If you’re really trying to understand something, it isn’t enough to just examine how and where it is right now, you also have to look at where it came from and how it grew. Brony culture grew out of the internet, spread via the internet, and mostly lives on the internet. Therefore it stands to reason that to truly understand brony culture, one must understand internet culture in general. Otherwise, how would you know what the hell nyan Rainbow Dash was about? Or Dragonborn Fluttershy, or minecraft Sweetie Belle, or the myriad “Deal with it” memes, or… basically anything the fandom does.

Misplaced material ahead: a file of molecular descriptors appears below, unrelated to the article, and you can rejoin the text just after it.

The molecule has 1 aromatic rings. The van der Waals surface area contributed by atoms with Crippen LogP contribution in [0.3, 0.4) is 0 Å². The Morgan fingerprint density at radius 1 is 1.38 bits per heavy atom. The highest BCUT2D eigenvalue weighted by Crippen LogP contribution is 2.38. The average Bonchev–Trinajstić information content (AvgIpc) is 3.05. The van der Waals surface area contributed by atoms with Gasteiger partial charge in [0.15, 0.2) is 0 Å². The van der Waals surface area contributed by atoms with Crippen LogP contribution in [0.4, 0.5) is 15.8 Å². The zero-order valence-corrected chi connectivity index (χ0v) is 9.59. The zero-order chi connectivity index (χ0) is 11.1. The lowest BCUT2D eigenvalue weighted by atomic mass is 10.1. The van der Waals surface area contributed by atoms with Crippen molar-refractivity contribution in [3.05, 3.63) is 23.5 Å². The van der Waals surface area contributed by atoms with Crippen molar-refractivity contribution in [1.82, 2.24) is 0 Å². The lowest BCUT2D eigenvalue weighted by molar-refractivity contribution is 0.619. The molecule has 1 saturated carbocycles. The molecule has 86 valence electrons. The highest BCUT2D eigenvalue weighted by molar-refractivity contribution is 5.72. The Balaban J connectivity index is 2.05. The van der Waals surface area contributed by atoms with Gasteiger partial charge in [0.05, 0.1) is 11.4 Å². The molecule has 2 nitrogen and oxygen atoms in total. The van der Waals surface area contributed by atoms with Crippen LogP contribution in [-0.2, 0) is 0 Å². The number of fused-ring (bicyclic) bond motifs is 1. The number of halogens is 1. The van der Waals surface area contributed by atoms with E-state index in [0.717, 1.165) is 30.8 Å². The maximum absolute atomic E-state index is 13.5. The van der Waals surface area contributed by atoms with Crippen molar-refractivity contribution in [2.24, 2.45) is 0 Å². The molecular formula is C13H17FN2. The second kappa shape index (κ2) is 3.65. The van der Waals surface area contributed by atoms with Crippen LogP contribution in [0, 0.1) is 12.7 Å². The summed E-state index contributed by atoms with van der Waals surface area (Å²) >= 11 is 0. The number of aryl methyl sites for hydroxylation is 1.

Come to think of it, maybe that’s why it’s hard for outsiders to penetrate this particular beast. It isn’t just about the ponies anymore, it’s about all the other stuff as well. The level of knowledge required to really understand it seems to be growing by the day, and it’s probably really hard for newcomers to find a foothold through the torrent of content.